Here’s What To Expect When You Get Your Wisdom Teeth Out

If you know me like, at all, then you know that I have been afraid of getting my wisdom teeth taken out for nearly a decade. That’s 100% not an exaggeration. I’ve legit been living in fear of this since my dentist first recommended I get them out when I was still in high school. I thought she was full of it, so I ignored her. Then in my first year out of college, my new dentist (also a family friend) told me I needed to get them out. This time I actually made an appointment for a consultation and showed up, only to have the receptionist be so insanely rude to me that I actually called my mom in tears from the waiting room. She reminded me that there were plenty of other oral surgeons who would be more than happy to take my money AND be nice, so I left and never looked back.

Flash forward to a few months ago at my new dentist in NYC. I was getting a crown done and my dentist cracked my wisdom tooth. Instead of fixing it, she told me that I might as well get them out anyway. I’m prone to cavities. All 4 of them were at least partially grown in and had cavities and even if she were to fill them, they’re so far back in my mouth that I would likely continue to get cavities in them for the rest of my life. So I decided to take the plunge and make the appointment for yet another consultation.

I can’t even begin to explain to you how badly I wanted to avoid this. When I was at my consultation, I literally cried because I was so scared. All I’ve heard are horror stories from people who say that if you don’t get them out in high school, you’ll be in lots of pain. Women are more likely to get dry sockets – that was a nice fun fact someone shared with me. Oh, and apparently if you have to get your bottom two out, that puts you at a higher likelihood of dry socket too.Since I’m a girl and I was getting all 4 out, you can imagine how lovely this was to hear…

 

Morning of the surgery:

I was given instructions not to eat or drink anything after 12am that morning. This is really important, because anything you have in your stomach can throw off the anesthesia calculations and be really dangerous and possibly deadly. Don’t mess around with that. I wore my comfiest sweats and had my mom drive me to the office. I tried to be chill, but I was very unchill. 

 

Before the surgery:

Once I was called in from the waiting room, the world’s nicest nurse took me into the room I’d be getting the surgery in. I was honestly kind of surprised to see that nothing looked scary at all. It was a regular dentist chair that I was put in (for some reason I pictured an operating table – how ridiculous am I?!). She hooked me up to a blood pressure machine and if I’m being real here, that was legitimately the most painful part of the process. That MF squeezed my arm so tight that I for sure thought it would just pop. When I kept saying how nervous I was – and almost cried again – the nurse was so sweet and talked me off the ledge, so to speak. She had me rinse my mouth out with anti-septic and then the surgeon came in to get started. Not only was Dr. Solomon a really nice guy, but he’s distractingly attractive. Like, every time I looked at him I felt blinded by this man’s good looks. It was ridiculous. Unfortunately for me, I apologized for being dramatic and he goes, “don’t worry about it – I’m married to a woman, I’m familiar with dramatics.” Thanks for letting me down nice and subtly there, dude.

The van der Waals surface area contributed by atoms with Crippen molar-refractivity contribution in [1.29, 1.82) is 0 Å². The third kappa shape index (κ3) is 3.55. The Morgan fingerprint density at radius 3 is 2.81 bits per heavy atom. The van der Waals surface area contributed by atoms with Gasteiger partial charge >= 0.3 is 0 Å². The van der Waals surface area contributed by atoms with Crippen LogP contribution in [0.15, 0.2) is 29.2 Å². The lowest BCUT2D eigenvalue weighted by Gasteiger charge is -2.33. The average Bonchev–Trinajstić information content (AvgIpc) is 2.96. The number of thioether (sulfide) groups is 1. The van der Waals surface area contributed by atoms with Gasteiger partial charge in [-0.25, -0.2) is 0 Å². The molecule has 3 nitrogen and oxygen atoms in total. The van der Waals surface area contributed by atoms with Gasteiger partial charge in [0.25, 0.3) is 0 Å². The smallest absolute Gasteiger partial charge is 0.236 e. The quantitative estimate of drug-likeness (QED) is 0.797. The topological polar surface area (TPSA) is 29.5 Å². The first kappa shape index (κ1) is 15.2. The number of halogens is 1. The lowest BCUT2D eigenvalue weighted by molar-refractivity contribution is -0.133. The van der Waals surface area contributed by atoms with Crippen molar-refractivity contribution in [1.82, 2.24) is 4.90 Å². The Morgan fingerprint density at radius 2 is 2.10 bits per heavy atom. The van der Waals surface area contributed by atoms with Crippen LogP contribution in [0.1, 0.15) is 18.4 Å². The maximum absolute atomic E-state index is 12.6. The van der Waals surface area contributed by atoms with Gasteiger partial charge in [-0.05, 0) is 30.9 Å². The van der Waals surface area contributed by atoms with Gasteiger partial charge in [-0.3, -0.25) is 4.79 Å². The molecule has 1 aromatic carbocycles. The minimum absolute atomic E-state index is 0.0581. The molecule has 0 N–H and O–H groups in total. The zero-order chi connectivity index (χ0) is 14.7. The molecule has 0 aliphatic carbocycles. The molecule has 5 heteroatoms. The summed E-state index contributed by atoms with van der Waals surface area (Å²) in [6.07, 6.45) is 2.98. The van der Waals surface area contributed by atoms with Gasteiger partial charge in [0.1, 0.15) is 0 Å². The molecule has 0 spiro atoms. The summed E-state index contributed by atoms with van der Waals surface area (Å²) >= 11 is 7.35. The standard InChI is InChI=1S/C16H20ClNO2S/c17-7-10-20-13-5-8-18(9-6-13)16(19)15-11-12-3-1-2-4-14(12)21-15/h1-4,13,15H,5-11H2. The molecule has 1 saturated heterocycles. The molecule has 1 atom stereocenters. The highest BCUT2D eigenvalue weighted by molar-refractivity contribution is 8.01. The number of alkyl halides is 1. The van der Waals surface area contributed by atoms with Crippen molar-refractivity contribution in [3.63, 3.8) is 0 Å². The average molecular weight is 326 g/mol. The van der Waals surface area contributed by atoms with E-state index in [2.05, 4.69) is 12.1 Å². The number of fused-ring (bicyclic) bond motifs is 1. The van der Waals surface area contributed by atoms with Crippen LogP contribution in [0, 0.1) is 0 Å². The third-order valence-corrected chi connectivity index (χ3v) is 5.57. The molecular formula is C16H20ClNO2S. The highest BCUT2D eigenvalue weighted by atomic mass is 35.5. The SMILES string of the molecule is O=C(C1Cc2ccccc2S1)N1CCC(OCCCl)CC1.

The nurse tied something around my upper arm to get the blood pumping and then inserted the IV – TBH I’ve never had an IV and I’m scared of needles so I’m pretty impressed with myself for not being more freaked out. It wasn’t comfortable, but it didn’t hurt. The last thing I remember is the surgeon saying they were going to give me my medicine through my IV. And then I was asleep.

 

The actual surgery:

I can’t tell you a thing about this because I was out like a freaking light. From what I was told afterwards, the surgeon went in and numbed up my gums with Novocain anyway, just in case I were to wake up from the anesthesia. Luckily for all of us, I didn’t wake up until the very end when I heard the surgeon say, “ok awesome, we’re all done.” And just like that, I was awake.

 

The recovery room:

I was brought into a room to rest up a little bit before I was ready to be released. I definitely felt tired, but I didn’t feel loopy or drugged up at all. I was expecting a David After Dentist moment – I’d even asked my mom to record me if I did anything funny so I could share it in this post. Sadly for all of us, I have nothing to share. Because I was the most boring patient ever. When my mom had her wisdom teeth out, she literally tried to jump out of the car while we were on the highway and also called my dad at work to tell him I was kidnapping her. The most exciting thing that happened with me was that I thought it was cool af that they let me keep my teeth. And all I said was, “wow” because I’m boring af.

IMG_6829.jpeg

Day-of recovery:

The biggest piece of advice I can give anyone who’s getting this done is to take your medicine in a timely fashion. DO NOT CHASE THE PAIN. I was given a 600mg Tylenol while I was still at the dentist’s office (I had to ask them, but they were happy to do it). The prescription said to take one pill every 6 hours, but I religiously took one every 5 hours because I was terrified to feel the pain I was expecting to feel. I set an alarm on my phone to go off every 5 hours (even in the middle of the night). They also prescribed me some stronger stuff similar to Vicodin, but I only took one pill of those each night when I was ready to go to bed, because they made me tired.